^{1}

^{1}

^{2}

^{1}

^{*}

In this paper, we present a novel technique to obtain approximate analytical solution of fractional physical models. The new technique is a combination of a domain decomposition method and natural transform method called a domain decomposition natural transform method (ADNTM). The fractional derivatives are considered in Caputo sense. To illustrate the power and reliability of the method some applications are provided.

Fractional differential equations have gained importance and popularity, mainly due to its demonstrated applications in science and engineering. For example, these equations are increasingly used to model problems in research areas as diverse as dynamical systems, mechanical systems, control, chaos, chaos synchronization, continuous-time random walks, anomalous diffusive and sub diffusive systems, unification of diffusion and wave propagation phenomenon and others. The most important advantage of using fractional differential equations in these and other applications is their non-local property. It is well known that the integer order differential operator is a local operator but the fractional order differential operator is non-local. This means that the next state of a system depends not only upon its current state but also upon all of its historical states. This is more realistic and it is one reason why fractional calculus has become more and more popular [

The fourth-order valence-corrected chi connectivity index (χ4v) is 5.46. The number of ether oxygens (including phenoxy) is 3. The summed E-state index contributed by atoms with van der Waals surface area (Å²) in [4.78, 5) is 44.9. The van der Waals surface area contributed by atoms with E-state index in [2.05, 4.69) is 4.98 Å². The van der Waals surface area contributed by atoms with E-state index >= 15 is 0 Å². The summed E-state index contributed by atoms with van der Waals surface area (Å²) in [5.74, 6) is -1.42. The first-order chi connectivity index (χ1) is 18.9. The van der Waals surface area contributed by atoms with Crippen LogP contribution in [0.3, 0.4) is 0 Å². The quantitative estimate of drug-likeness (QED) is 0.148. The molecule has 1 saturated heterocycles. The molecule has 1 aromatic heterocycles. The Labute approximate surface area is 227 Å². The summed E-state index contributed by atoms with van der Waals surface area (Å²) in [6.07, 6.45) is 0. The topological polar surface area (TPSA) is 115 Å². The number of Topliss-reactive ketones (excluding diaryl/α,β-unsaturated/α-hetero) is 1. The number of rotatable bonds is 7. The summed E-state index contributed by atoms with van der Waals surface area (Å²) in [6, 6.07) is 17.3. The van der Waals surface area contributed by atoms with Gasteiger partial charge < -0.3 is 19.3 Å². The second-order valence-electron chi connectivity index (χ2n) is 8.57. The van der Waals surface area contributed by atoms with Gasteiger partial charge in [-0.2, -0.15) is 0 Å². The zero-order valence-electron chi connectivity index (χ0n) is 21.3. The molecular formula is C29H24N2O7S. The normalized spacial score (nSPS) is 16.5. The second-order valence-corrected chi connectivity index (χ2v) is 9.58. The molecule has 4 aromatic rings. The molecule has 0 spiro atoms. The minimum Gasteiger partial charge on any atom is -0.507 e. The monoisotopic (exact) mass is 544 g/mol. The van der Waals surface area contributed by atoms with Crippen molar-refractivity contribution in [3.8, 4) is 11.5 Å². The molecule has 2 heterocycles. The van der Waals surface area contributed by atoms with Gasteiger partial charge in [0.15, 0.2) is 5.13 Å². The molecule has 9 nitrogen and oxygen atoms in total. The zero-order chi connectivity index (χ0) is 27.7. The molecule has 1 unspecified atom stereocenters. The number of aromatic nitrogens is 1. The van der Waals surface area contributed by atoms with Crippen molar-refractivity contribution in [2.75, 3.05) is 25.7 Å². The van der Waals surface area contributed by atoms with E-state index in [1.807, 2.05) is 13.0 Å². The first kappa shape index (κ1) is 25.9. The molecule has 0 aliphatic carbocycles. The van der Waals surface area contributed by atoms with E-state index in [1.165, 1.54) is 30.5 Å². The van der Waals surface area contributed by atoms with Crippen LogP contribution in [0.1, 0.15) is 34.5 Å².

With reference to the articles [

Over the set of functions

The natural transform of f (t) is defined as:

where

If

If

If

where

If

of order

Let the function

Let the function

If

Then the natural transform of

The natural transform of T-periodic function

To illustrate the basic idea of a domain decomposition natural transform method (ADNTM), we consider the general inhomogeneous nonlinear equation with initial conditions given below [

where L is the lowest order derivative which is assumed to be easily invertible, R is a linear differential operator of order less than L, FU represents the nonlinear terms and

Using the differential property of natural transform and initial conditions we get:

By arrangement we have:

The second step in natural decomposition method is that we represent solution as an infinite series:

and the nonlinear term can be decomposed as:

where

Substitution of (14) and (15) into (13) yields:

On comparing both sides of (16) and using standard ADM we have:

Then it follows that:

In more general, we have:

On applying the inverse natural transform to (17) and (18), we get:

where

where the functions

The terms

where

The Fokker-Planck equation was first introduced by Fokker and Planck to describe the Brownian motion of particles [

with initial condition

where

Equation (20) is also well known as a forward Kolmogorov equation. There exists another type of this equation is called a backward one as [

A generalization of Equation (20) to N-variables of

with the initial condition